Anonymous said...

Hi Sarah Very interesting I am like you immediate reaction would be yes i will go - then I would consider the options as you have done
my thoughts are that money doesnt seem to be an objct so if they are offering to fly you out to meet them then at least agree to do that
I thnk you will be in a much better situation then to make up your mind as to whether to take the case on
Practical things for me though would include
Will you get leave from work
Will you be paid for your services

If you went next month you could do all the things you would do at home when considering a case
You could look for yourself at the local back up services
Ensure you at least had access to secondary care services and decent telecomunications
Meet the family - find out if you can what the terrible health care expereice was -- is it going to impact on birthing and all that
But from my own experience you will know if it feels right
Re Phd and managing that is there any chance that you could bring the interviews forward a month so you could be transcribing and and analysing - is there any way you could do them from over there or are they face to face
and finally listen to your gut feelings .. I think they are usually right
let us know what happens

Sarah Stewart said...

Thanks for that, Mary. I think time off work would probably not be an issue - I would see it as professional development, so would take the appropriate leave. I think my PhD is probably my biggest issue. As for my instincts - this is why I put out this request-I just don't know what my instincts are. This in itself may mean I shouldn't go?

Graeme said...

Just a thought Sarah but do you have registration in Tanzania? and if not then what could happen to you if something (God forbid) went wrong?
Are you able to access any other midwife/nurse/health professionals who have a similar experience?

Sarah Stewart said...

You're right, Graeme, about registration being an issue. I am currently looking into that. There is a regulatory body, but I wouldn't imagine that the regulations are that stringent. As for if something goes wrong, that is obviously a huge concern. I guess I would have to do what I always do: make sure my documentation is brilliant; discuss all eventualities with the couple and go through scenarios. I have touched on that with the chap: a death is more readily accepted there because their mortality rates are so much higher, but as I said to him, a death would not be acceptable to me. If regulations are as lax as I think they may, there would be little or no come back for him if something did go wrong - although it is something very much a consideration for me. I do not want to risk my professional reputation.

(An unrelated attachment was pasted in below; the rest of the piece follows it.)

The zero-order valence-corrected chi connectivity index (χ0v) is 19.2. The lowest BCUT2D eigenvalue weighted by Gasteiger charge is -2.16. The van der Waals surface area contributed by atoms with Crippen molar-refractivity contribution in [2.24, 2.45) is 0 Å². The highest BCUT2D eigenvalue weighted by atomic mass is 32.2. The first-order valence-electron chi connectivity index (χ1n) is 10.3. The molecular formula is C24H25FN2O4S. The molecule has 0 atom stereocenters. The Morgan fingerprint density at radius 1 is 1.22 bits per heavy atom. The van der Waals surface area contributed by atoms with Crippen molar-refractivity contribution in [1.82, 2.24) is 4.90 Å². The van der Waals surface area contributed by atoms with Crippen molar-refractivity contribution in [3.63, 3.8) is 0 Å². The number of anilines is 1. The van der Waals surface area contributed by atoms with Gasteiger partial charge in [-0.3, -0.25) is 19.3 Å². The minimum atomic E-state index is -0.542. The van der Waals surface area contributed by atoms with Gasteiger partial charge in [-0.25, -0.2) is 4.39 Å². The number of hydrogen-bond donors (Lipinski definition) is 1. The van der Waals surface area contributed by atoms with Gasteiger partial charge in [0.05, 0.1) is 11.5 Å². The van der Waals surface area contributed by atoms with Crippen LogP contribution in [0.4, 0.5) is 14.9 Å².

I do not know another midwife who has had a similar experience, but I am in the throes of contacting midwives in Tanzania.

Anonymous said...

You would do anything to get out of writing that damn thesis
Sounds mad and full of potentials both goood and bad.
Your call
cheers Jean

Sarah Stewart said...

Yes, I think you may be right, Jean - trying to avoid this thesis is at the heart of all this heart-searching when really all I should do is get 'head down, bum up' and finish the darn thing! Sarah

Sarah Stewart said...

Just as a matter of interest: I have decided not to pursue this any further. I think I have been using this proposition as an excuse to procrastinate on my PhD, but as a dear colleague said, I need to concentrate on that.